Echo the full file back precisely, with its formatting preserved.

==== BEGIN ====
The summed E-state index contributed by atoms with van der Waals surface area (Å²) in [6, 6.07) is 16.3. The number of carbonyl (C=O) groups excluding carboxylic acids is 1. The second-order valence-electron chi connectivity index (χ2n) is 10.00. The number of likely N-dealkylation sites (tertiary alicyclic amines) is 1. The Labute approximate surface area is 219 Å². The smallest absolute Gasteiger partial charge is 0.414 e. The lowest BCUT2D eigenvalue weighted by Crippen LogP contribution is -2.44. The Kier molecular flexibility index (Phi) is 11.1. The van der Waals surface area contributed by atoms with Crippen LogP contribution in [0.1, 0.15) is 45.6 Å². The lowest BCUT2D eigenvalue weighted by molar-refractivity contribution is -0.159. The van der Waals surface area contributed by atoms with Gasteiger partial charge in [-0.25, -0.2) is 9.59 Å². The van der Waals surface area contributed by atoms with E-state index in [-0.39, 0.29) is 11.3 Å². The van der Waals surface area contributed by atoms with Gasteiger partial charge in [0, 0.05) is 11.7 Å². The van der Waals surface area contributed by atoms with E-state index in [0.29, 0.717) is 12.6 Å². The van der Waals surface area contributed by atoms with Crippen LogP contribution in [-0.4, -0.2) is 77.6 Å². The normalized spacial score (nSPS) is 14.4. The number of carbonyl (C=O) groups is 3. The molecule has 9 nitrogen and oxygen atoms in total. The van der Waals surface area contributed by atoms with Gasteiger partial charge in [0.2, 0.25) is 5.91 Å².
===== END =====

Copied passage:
The summed E-state index contributed by atoms with van der Waals surface area (Å²) in [6, 6.07) is 16.3. The number of carbonyl (C=O) groups excluding carboxylic acids is 1. The second-order valence-electron chi connectivity index (χ2n) is 10.00. The number of likely N-dealkylation sites (tertiary alicyclic amines) is 1. The Labute approximate surface area is 219 Å². The smallest absolute Gasteiger partial charge is 0.414 e. The lowest BCUT2D eigenvalue weighted by Crippen LogP contribution is -2.44. The Kier molecular flexibility index (Phi) is 11.1. The van der Waals surface area contributed by atoms with Crippen LogP contribution in [0.1, 0.15) is 45.6 Å². The lowest BCUT2D eigenvalue weighted by molar-refractivity contribution is -0.159. The van der Waals surface area contributed by atoms with Gasteiger partial charge in [-0.25, -0.2) is 9.59 Å². The van der Waals surface area contributed by atoms with E-state index in [-0.39, 0.29) is 11.3 Å². The van der Waals surface area contributed by atoms with Gasteiger partial charge in [0, 0.05) is 11.7 Å². The van der Waals surface area contributed by atoms with E-state index in [0.29, 0.717) is 12.6 Å². The van der Waals surface area contributed by atoms with Crippen LogP contribution in [-0.4, -0.2) is 77.6 Å². The normalized spacial score (nSPS) is 14.4. The number of carbonyl (C=O) groups is 3. The molecule has 9 nitrogen and oxygen atoms in total. The van der Waals surface area contributed by atoms with Gasteiger partial charge in [0.2, 0.25) is 5.91 Å².